I said no mostly because I was scared. Originally, Danny's character was named Clayton, and he had similarities to Danny. But I think when Mindy and I started talking and meeting and I was telling her what I was interested in doing, she got a sense of who I was. She's the one who came up with Danny Castellano and created him. As soon as she started talking about this other version of the character, I was immediately interested in the possibility of doing it. We kind of danced around it for a while, and eventually I leaped in.

Mindy's had her fair share of boyfriends on show now. Who's been your favorite?
They're all so good. We're really lucky because we have great guest stars. I've learned so much from all of them, and they're all so different. We've had Mark Duplass, Seth Rogen and Anders [Holm] from "Workaholics" -- they've all been incredible and brought so much to the show. It's fun for us, because of the fresh energy and blood that comes pumping through our set every few episodes. It keeps us on our toes. I've learned a lot because of all of those actors. Seth made me laugh so much when he was on our show, and I loved acting with him. Mark Duplass was a huge talent ... He has a lot of ideas, is extremely open and puts a lot of time and care into all of his work. I've always wanted to act with him, so it was really fun to have him on the show.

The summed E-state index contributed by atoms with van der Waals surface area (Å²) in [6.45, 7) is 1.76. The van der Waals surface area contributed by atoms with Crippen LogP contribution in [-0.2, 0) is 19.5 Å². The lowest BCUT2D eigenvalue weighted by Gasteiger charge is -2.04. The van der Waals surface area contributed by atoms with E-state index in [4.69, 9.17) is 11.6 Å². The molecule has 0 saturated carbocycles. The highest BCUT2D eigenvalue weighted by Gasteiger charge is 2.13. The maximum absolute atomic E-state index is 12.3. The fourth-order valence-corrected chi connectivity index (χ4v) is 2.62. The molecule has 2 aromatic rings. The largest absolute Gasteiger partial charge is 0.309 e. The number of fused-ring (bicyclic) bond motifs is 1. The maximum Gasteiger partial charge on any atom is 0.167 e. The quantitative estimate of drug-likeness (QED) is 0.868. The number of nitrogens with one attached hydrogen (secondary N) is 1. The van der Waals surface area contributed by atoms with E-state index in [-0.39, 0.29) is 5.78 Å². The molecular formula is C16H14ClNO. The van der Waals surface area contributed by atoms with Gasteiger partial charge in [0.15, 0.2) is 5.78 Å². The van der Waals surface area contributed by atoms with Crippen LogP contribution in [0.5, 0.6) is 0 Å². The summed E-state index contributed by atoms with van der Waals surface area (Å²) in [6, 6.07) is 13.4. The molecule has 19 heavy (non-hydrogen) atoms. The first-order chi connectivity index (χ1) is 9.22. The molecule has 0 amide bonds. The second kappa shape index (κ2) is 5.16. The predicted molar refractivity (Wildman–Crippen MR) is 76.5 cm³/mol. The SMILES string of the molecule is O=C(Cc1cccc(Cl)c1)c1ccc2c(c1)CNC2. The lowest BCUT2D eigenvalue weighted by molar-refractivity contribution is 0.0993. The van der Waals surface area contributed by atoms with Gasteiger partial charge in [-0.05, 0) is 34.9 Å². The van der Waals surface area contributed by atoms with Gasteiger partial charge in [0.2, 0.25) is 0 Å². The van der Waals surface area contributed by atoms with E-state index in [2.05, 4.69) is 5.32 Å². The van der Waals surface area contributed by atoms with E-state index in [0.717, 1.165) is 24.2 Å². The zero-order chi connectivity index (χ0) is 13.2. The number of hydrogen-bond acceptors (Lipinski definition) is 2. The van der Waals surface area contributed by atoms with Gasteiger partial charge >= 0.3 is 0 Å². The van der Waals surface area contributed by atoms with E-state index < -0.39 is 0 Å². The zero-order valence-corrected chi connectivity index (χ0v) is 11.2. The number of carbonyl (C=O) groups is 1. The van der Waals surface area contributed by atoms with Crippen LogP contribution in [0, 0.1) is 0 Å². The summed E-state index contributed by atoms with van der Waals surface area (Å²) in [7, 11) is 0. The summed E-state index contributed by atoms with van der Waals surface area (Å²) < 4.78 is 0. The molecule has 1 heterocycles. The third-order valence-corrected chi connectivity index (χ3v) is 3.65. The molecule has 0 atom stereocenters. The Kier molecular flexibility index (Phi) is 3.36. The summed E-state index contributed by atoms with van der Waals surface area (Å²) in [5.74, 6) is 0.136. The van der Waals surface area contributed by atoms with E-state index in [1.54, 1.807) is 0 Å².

If a guest star -- or a cast member -- has an idea or a script change, will the writers respond to that? Or do you pretty much have to stick to what is written for you?
The writers are very open to changes. A lot of times, the scripts are so good and tight that you just want to say what's there. We do a lot of improvising, and most of the cast is incredible about improvising. I'm in awe of the stuff Mindy, Ike [Barinholtz], Zoe [Jarman] and Beth Grant say on the spot. It's funny and right on point with their characters. But if a guest came in or anyone on the show was struggling with a scene or line, it's definitely up for somewhat of a debate. If the majority feels that it's working and to trust them, that's usually what we do. Sometimes we try alt lines. Sometimes I can't make something work and they'll give me a couple different versions of other lines or jokes that we might use. It's fun to work that way.

I can't believe you were in "You've Got Mail," considering how much it's mentioned on the show. How does Mindy feel about that?